Barnack Awards: Mason revisits whale rescue


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Twenty-seven years ago, photo journalism professor Charles Mason won the Oskar Barnack Award for photography recognizing the relationship between man and environment. This year marked the 36th anniversary of that award and the first time Mason had revisited the awards ceremony since 1989.

Mason looks back on the story that won him the award as a kind of right place, right time situation.

In October of 1988, 3 California Grey Whales were stuck under the ice just off the coast of Barrow.

“This happens occasionally,” Mason said. “The wind shifts overnight and blows all this ice that’s in pieces, together. And any whales that are underneath usually just die because they can’t get air. Well this time, the pieces came together and formed a hole in one spot so these whales were sharing this one breathing hole.”

No one had paid significant attention to the situation until video footage of the whales bobbing up and down in the only available hole in the ice was shot by one of the locals and reached the desk of CNN in New York by way of an Anchorage contact, Mason said.

“The video was shot just out of curiosity,” Mason said. “No one had planned a giant mission to save the whales at this point.”

CNN sent a team to Barrow to cover the event and after putting the footage on the nightly news several times, other news teams began arriving.

“I had come back from grad school in late August and I was the photo editor over at the News Miner at the time,” Mason said. “The News Miner sort of pooh poohed it thinking well this happens all the time, it’s a local story, who cares. I thought no matter what it’s a story, it’s in our back yard, the whole world is there. We should be there.”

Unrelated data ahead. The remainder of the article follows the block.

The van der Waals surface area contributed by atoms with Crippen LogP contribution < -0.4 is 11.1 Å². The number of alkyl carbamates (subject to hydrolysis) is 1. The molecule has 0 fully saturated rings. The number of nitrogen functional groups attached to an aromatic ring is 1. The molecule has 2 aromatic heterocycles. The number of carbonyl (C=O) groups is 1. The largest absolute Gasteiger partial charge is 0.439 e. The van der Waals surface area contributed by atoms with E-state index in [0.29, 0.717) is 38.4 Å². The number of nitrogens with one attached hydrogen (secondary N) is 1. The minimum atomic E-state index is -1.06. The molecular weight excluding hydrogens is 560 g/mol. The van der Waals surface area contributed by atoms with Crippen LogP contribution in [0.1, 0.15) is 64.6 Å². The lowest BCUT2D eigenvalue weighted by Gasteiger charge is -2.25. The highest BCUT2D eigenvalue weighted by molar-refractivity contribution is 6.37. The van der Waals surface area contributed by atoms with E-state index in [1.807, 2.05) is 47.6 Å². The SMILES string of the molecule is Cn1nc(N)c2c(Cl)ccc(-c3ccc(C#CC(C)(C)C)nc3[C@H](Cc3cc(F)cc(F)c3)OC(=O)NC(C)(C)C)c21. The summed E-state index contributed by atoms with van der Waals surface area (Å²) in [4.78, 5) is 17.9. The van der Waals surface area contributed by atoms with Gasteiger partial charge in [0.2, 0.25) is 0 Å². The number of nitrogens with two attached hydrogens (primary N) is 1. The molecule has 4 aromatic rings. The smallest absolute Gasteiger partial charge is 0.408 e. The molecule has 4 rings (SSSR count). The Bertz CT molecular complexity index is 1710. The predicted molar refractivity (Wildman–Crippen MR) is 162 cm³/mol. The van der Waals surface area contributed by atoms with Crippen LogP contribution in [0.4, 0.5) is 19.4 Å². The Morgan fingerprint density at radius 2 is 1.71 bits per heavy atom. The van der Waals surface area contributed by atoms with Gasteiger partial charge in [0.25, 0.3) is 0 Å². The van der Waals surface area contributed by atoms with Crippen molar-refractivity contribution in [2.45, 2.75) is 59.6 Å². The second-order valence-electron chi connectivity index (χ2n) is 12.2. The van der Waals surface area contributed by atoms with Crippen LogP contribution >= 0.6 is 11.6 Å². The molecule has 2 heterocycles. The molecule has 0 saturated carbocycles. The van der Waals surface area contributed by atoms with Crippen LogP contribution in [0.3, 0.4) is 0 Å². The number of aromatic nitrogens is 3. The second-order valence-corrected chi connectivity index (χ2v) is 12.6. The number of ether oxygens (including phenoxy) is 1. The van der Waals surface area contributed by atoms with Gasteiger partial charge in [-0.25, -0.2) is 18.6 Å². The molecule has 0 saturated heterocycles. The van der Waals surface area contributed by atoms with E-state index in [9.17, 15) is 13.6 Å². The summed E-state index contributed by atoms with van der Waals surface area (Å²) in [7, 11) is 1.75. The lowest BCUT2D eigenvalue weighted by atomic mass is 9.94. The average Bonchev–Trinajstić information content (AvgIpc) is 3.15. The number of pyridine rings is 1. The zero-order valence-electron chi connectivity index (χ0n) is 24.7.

Fresh out of graduate school, Mason said he didn’t have $600 to spend on a plane ticketk, but his determination got the best of him.

“In a tizzy, I went to the general manager of the paper and offered to pay my own way as long as I owned the photos afterward,” Mason said. “I had no idea what I was getting into.”

Through more media coverage than anyone expected, the story of the whales became a world wide phenomena.

“It was a whole deal,” Mason said. “Ronald Reagan had somebody calling three times a day to Barrow Search and Rescue. Everybody wanted these whales to survive.”

As the news spread, more companies got involved. Husqvarna donated chainsaws to cut holes the ice. BP and other oil companies sent in giant plumb bobs to try to break the ice. Russia even sent over ice breakers

Mason recalled he was out on the ice taking photos all day. In the evening he would split his film and send half to the Fairbanks Daily New Miner and half to New York, where is photos were then distributed world wide.

Along with winning the Oskar Barnack award that year, Mason also won second place in Nature Series World Wide, had his photos were featured in the Photo of the Year edition of Time magazine as well as an extensive series featured in Life magazine.

“It was really cool being on such a major operation,” Mason said.

This year, Mason was invited back to the awards ceremony along with the other winners to be recognized at the 36th anniversary celebration for their work in photojournalism. This included observing the past 36 years of award winning work as well as meeting the young new photojournalists of today and, in Mason’s case, also spending some much needed alone time.

“I had a great time,” Mason said. “I don’t think I’ve spent a week by myself in 25 years. I certainly came away feeling satisfied.”

For Mason, this story so many years ago was what he referred to as accidental good luck. He was there at the right time.

“When I look back on my life from this point of view, the things that seemed most risky at the time were the ones that paid off,” Mason said. “When you smell a story. it’s worth checking it out. Journalism is objective and all, but the person who makes the time and the effort to cover something makes it their own. Take the risk and follow your gut.”

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